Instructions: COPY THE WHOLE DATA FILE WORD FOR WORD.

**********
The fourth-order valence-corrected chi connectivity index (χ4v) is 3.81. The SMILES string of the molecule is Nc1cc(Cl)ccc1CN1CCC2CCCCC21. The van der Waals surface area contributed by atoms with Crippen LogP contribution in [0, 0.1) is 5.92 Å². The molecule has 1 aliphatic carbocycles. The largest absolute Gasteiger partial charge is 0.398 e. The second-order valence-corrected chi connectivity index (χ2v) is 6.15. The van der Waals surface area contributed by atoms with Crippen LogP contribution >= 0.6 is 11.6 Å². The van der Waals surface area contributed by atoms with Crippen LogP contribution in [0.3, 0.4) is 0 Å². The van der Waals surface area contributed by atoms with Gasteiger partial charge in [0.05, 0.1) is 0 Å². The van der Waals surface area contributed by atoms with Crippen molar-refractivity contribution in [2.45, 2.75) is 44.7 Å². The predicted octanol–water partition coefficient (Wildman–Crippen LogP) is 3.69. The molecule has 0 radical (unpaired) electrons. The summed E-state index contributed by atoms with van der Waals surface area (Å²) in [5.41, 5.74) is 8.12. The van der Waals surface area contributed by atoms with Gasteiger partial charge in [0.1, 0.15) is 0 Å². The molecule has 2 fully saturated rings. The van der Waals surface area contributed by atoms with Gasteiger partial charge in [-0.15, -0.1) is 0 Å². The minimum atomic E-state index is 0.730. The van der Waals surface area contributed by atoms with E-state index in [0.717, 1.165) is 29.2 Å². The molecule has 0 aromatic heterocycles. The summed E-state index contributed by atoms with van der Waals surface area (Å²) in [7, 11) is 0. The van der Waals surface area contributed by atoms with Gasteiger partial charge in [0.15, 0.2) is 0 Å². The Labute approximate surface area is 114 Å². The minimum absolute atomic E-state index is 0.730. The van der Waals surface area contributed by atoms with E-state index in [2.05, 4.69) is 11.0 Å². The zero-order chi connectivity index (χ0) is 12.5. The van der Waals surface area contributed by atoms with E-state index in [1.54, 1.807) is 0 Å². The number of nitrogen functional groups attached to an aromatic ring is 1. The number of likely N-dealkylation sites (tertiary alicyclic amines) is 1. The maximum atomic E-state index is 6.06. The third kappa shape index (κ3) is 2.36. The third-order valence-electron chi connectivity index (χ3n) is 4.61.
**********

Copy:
The fourth-order valence-corrected chi connectivity index (χ4v) is 3.81. The SMILES string of the molecule is Nc1cc(Cl)ccc1CN1CCC2CCCCC21. The van der Waals surface area contributed by atoms with Crippen LogP contribution in [0, 0.1) is 5.92 Å². The molecule has 1 aliphatic carbocycles. The largest absolute Gasteiger partial charge is 0.398 e. The second-order valence-corrected chi connectivity index (χ2v) is 6.15. The van der Waals surface area contributed by atoms with Crippen LogP contribution >= 0.6 is 11.6 Å². The van der Waals surface area contributed by atoms with Crippen LogP contribution in [0.3, 0.4) is 0 Å². The van der Waals surface area contributed by atoms with Gasteiger partial charge in [0.05, 0.1) is 0 Å². The van der Waals surface area contributed by atoms with Crippen molar-refractivity contribution in [2.45, 2.75) is 44.7 Å². The predicted octanol–water partition coefficient (Wildman–Crippen LogP) is 3.69. The molecule has 0 radical (unpaired) electrons. The summed E-state index contributed by atoms with van der Waals surface area (Å²) in [5.41, 5.74) is 8.12. The van der Waals surface area contributed by atoms with Gasteiger partial charge in [0.1, 0.15) is 0 Å². The molecule has 2 fully saturated rings. The van der Waals surface area contributed by atoms with Gasteiger partial charge in [-0.15, -0.1) is 0 Å². The minimum atomic E-state index is 0.730. The van der Waals surface area contributed by atoms with E-state index in [0.717, 1.165) is 29.2 Å². The molecule has 0 aromatic heterocycles. The summed E-state index contributed by atoms with van der Waals surface area (Å²) in [7, 11) is 0. The van der Waals surface area contributed by atoms with Gasteiger partial charge in [0.15, 0.2) is 0 Å². The Labute approximate surface area is 114 Å². The minimum absolute atomic E-state index is 0.730. The van der Waals surface area contributed by atoms with E-state index in [2.05, 4.69) is 11.0 Å². The zero-order chi connectivity index (χ0) is 12.5. The van der Waals surface area contributed by atoms with E-state index in [1.54, 1.807) is 0 Å². The number of nitrogen functional groups attached to an aromatic ring is 1. The number of likely N-dealkylation sites (tertiary alicyclic amines) is 1. The maximum atomic E-state index is 6.06. The third kappa shape index (κ3) is 2.36. The third-order valence-electron chi connectivity index (χ3n) is 4.61.